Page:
Science, common sense beginning to prevail in Toyota controversy.
In the 1983 Stephen King horror novel “Christine,” a car with supernatural powers drives around by itself and murders people.
Despite the efforts of trial lawyers and a few members of the media, Toyotas possessed by demon electronics so far remain safely in the realm of fiction.
It still may be proven that hidden software defects, cosmic radiation or Al Qaeda members with death rays are causing sudden unintended acceleration inand Lexus vehicles, but evidence to the contrary is starting to pile up.
Federal investigators say data retrieved from the onboard computer of an alleged runaway Prius in Harrison, NY, shows the crash was caused by driver error.
“Information retrieved from the vehicle's onboard computer systems indicated there was no application of the brakes and the throttle was fully open,” the National Highway Traffic Safety Admin. says.
“The trouble, unbelievable as it may seem, is that sudden acceleration is very often caused by drivers who press the gas pedal when they intend to press the brake,” says Richard Schmidt in a recent op-ed piece in the New York Times.
Schmidt, a professor of psychology at the University of California, investigated more than 150 cases of sudden acceleration in the 1980s.
An investigation of another highly publicized runaway Prius in California, monitored by NHTSA officials, also reveals “the driver's account of the event is inconsistent with the findings of the preliminary analysis,”says.
In addition to the technical information that casts doubt on the driver's story, dozens of Internet videos posted by Prius owners and news organizations demonstrate how easy it is to stop a Prius at full throttle.
These videos — some serious, some profane and funny — show drivers easily pulling to the side of the road after doing any one of the following: stepping hard on the brakes, pushing the parking brake button, shifting into neutral or pushing the power button.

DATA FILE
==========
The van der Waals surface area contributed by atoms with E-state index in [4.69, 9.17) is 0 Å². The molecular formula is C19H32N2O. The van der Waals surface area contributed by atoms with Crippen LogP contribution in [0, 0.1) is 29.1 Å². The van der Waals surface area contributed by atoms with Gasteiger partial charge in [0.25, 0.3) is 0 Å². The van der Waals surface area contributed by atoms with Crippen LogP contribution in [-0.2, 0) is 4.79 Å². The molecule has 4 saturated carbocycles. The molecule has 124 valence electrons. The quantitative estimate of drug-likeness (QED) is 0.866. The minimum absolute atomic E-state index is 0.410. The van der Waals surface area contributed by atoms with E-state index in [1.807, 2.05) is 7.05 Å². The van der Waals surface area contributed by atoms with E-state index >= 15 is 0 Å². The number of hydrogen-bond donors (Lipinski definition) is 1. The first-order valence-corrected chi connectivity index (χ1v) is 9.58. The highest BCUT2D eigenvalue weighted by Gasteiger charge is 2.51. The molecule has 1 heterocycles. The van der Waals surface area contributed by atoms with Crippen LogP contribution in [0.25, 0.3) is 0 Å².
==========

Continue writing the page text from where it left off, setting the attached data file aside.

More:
They make it hard to believe the driver's story of careening for miles at high speed without being able to stop.
Toyota also is demanding a retraction and public apology from ABC News, which purported to show how an electrical short circuit could cause sudden unintended acceleration.
The report focused on a gadget created by David Gilbert, an associate professor at Southern Illinois University (see story, p. 12).
An analysis of Gilbert's device by engineering experts at Stanford University and an electronics consulting company hired by Toyota reveal Gilbert engineered a completely new circuit, including the addition of new electronic parts and an on-off switch, in order to create sudden acceleration on demand.
Gilbert's research is funded by Sean Kane, founder of Massachusetts-based Safety Research and Strategies. Kane is an advocate for lawyers suing Toyota, a detail ABC did not mention in its report.
ABC also has admitted footage shown of the tachometer racing to the redline at alarming speed actually was staged when the Toyota test vehicle was parked.
Lawsuits over the real-world issues of accelerator entrapment and sticky pedals likely will haunt Toyota for years, but when it comes to electronic ghosts creating demon cars, science and common sense are beginning to prevail over fear and fiction.